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Missouri Environment & Garden


Christopher J. Starbuck
University of Missouri
Plant Science & Technology
(573) 882-9630

Witch Hazel

Christopher J. Starbuck
University of Missouri
(573) 882-9630

Published: January 1, 2009

We are fortunate in Missouri to have two native species of witch hazel, one of which was in full bloom the first week of December this year. Members of the Hamamelidaceae family, witch hazels are deciduous shrubs or small trees generally noted for good fall leaf color, but particularly for the odd times of year at which they bloom. The generic name Hamamelis is derived from the Greek words “hama” (at the same time) and “melon” (apple). This may refer to the fact that flowers and fruit are present at the same time on plants in this genus. The common name comes from the old English “wice” or “wyce” (pliant) and “hazel” (diving rod or witching stick for finding water). There is some possible confusion about the common name “witch hazel”, which was originally used in England to refer to Ulmus glabra, the Scotch Elm because its branches were preferred for dowsing. Today, the word “hazel” is most strongly associated with plants in the genus Corylus, which produce hazel nuts (filberts). While the leaves of witch hazels bear a remote resemblance to those of plants like our native American hazel nut (Corylus americana), the latter is in the birch family (Betulaceae), not Hamamelidaceae.

There is a considerable body of lore describing the medicinal properties of witch hazel. Extracts and distillates of bark are generally thought to have antiinflammatory and astringent properties. In herbalist writings, witch hazel extract is often mentioned as a treatment to stop internal bleeding or to reduce swelling from bruises, sprains or insect bites. Native Americans in Missouri apparently used a concentrated bark extract as a liniment to keep the legs of young athletes limber. Witch hazel extract is an ingredient in some modern hemorrhoid treatments.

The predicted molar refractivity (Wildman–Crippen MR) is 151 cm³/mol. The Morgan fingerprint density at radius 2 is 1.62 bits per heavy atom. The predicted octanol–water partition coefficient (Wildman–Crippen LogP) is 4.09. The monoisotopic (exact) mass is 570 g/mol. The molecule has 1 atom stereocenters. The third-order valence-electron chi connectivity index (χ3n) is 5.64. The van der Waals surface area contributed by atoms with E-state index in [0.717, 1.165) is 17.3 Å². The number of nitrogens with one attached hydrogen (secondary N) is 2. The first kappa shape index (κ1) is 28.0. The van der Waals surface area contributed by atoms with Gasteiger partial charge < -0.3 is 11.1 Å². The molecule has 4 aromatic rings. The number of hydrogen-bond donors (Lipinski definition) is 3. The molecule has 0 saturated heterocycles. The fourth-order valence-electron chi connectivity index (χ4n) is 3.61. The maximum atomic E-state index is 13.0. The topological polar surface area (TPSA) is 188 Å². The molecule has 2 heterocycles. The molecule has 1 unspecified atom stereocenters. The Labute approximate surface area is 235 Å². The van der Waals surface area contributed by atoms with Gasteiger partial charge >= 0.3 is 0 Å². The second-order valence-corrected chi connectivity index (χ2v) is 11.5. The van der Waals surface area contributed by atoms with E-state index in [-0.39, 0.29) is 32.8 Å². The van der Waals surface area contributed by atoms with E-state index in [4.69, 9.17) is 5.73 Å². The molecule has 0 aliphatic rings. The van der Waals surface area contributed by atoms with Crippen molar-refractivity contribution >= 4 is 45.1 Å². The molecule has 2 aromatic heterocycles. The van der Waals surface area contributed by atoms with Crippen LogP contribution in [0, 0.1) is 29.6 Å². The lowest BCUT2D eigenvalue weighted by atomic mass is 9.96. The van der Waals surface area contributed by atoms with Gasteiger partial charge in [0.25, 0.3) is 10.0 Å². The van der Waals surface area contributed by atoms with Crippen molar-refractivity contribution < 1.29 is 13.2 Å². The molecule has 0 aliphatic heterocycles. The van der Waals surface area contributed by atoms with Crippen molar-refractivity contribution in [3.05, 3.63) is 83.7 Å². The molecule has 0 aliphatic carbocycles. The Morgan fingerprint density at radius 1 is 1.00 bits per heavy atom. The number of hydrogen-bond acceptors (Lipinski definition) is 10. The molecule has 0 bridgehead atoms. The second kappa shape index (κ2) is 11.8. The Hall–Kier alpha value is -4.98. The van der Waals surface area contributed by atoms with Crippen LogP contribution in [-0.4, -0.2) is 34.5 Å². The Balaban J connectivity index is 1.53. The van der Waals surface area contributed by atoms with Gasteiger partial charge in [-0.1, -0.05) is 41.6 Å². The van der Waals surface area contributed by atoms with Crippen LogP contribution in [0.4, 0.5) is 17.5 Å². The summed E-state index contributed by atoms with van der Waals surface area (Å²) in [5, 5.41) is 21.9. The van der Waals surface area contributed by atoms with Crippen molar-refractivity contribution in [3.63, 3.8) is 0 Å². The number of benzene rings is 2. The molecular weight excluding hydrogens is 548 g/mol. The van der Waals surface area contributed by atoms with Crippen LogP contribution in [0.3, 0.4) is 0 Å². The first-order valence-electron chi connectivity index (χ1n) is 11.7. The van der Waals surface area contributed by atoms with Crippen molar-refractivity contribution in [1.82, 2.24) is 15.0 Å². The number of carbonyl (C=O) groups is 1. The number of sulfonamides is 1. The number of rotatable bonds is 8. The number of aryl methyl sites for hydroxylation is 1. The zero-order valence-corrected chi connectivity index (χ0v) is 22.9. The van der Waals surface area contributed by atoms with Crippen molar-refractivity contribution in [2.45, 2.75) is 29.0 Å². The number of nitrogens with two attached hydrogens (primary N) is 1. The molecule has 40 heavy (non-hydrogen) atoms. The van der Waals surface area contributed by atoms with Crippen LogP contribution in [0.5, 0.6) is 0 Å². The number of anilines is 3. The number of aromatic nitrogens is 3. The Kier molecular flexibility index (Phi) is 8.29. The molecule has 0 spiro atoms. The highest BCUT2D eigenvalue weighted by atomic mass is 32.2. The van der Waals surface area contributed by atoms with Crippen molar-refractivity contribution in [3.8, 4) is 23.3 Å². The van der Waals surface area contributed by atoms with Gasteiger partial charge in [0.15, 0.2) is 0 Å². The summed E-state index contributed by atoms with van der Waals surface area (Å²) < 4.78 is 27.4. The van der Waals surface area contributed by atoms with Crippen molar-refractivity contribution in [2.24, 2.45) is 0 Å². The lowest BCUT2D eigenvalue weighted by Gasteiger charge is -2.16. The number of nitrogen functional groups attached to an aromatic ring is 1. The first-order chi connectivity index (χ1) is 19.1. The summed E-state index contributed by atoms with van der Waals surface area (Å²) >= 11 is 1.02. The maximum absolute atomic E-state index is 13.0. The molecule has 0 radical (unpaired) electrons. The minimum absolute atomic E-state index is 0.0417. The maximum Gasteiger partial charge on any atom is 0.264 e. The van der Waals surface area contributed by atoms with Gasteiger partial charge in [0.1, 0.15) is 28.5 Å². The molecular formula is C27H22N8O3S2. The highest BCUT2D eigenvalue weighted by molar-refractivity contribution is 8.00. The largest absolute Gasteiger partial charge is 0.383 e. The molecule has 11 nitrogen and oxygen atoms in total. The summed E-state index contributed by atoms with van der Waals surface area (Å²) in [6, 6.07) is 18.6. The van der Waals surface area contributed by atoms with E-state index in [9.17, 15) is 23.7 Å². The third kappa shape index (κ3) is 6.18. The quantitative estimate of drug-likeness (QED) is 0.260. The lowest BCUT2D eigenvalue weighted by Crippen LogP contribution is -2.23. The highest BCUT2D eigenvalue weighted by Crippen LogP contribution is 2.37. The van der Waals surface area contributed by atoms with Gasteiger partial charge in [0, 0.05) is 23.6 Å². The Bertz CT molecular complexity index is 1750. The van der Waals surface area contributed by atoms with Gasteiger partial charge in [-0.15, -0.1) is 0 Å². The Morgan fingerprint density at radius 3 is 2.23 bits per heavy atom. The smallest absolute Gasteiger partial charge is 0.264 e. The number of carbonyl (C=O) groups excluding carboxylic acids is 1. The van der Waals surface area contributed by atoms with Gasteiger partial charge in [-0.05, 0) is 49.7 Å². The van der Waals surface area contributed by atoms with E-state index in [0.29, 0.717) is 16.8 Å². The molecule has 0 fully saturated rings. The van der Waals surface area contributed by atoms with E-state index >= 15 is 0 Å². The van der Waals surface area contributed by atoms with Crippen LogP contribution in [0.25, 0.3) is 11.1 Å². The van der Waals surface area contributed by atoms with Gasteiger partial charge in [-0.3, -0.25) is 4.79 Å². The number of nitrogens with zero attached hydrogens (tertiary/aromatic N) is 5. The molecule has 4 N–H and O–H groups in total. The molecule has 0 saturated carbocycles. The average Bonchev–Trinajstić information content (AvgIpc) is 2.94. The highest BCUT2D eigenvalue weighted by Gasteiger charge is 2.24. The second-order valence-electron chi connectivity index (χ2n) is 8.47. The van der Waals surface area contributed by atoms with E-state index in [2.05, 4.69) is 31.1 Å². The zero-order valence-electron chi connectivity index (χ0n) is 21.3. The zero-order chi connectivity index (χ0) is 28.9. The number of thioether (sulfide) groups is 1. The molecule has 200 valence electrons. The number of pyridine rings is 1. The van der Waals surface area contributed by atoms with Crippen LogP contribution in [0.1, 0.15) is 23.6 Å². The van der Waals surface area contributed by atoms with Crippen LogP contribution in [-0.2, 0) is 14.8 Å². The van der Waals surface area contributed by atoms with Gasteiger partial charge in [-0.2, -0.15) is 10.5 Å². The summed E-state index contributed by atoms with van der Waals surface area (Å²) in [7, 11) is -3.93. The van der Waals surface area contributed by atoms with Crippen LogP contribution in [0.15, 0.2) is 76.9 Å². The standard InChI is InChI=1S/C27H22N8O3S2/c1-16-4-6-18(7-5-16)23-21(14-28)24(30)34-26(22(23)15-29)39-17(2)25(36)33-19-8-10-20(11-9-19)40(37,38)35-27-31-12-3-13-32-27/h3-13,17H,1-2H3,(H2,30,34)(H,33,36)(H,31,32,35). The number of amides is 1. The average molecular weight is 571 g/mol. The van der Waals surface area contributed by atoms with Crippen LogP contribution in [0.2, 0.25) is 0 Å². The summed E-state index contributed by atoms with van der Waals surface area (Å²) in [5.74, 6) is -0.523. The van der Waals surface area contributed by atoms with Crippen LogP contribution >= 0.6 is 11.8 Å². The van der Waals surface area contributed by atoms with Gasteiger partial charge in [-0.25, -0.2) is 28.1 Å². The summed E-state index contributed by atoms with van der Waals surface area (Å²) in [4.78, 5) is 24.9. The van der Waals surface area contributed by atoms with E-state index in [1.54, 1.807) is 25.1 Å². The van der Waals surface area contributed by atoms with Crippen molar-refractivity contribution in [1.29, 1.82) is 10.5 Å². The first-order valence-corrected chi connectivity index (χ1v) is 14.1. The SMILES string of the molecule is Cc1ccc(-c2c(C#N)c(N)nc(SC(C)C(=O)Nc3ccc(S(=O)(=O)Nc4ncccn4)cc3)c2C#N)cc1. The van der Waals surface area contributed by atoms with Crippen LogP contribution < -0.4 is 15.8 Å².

Hamamelis species native to Missouri

Hamamelis virginiana (Common Witchhazel). Photo courtesy of Christopher Starbuck.

Hamamelis virginiana
(Common Witchhazel)

Common witchhazel can reach a height of 25 feet, forming a rounded crown with interesting branch architecture. The plant tolerates dryness but grows slowly. It grows best in sun or partial shade and in light, moist soil The fragrant flowers are produced in late fall to early winter and have strap-like, crumpled yellow petals about ½ inch long. Fall leaf color can be an excellent, clear yellow.

Hamamelis vernalis (Vernal or Ozark Witchhazel)

Hamamelis vernalis (Vernal or Ozark Witchhazel). Photo courtesy of Christopher Starbuck.

Vernal Witchhazel is a, dense, upright shrub growing to 10 feet tall. It can be used in screens or windbreaks, or as a specimen. The plant can be grown in sun or shade. The yellow to red flowers with ½-inch, strap-like petals are produced in late winter to early spring. Leaves on new growth are purplish and fall color is usually outstanding golden yellow. H. vernalis prefers moist soil but is somewhat more adaptable than H. virginiana, tolerating higher pH and clay soils fairly well.

Some cultivars of H. vernalis include:

  • ‘Carnea’ - Red to orange flowers.
  • ‘Lombart’s Weeping’ - Flowers red, pendulous branches. ‘Sandra’ - The yellow petal are longer than those of the species. The new growth is bronze green to purplish. The fall foliage color is orange to reddish-orange.
  • ‘Spring Magic’ - A dwarf with a height of about 6 feet and a spread of 5 feet. A Willoway Nurseries introduction.

Other interesting plants in the Hamamelidaceae

Parrotia persica. Photo courtesy of Christopher Starbuck.

Fothergilla gardenii. Photo courtesy of Christopher Starbuck.

Two non-native landscape plants that have some charming features in common with witch hazels are Persian parrotia (Parrotia persica) and Fothergilla (Fothergilla gardenii). Persian parrotia is a tree which grows to 40 feet with beautiful exfoliating bark. It is interesting in that, like Hamamelis vernalis, it blooms in very early spring. The flowers are unusual, in that they have no petals, only tufts of reddish anthers. Fothergilla is a 3-foot shrub which also blooms in early spring. Its flowers are 1-inch spikes of pure white filaments with tiny yellow anthers at their tips. Leaves of fothergilla bear a strong resemblance to those of Hamamelis vernalis and they often have a spectacular reddish orange fall color characteristic of the family.


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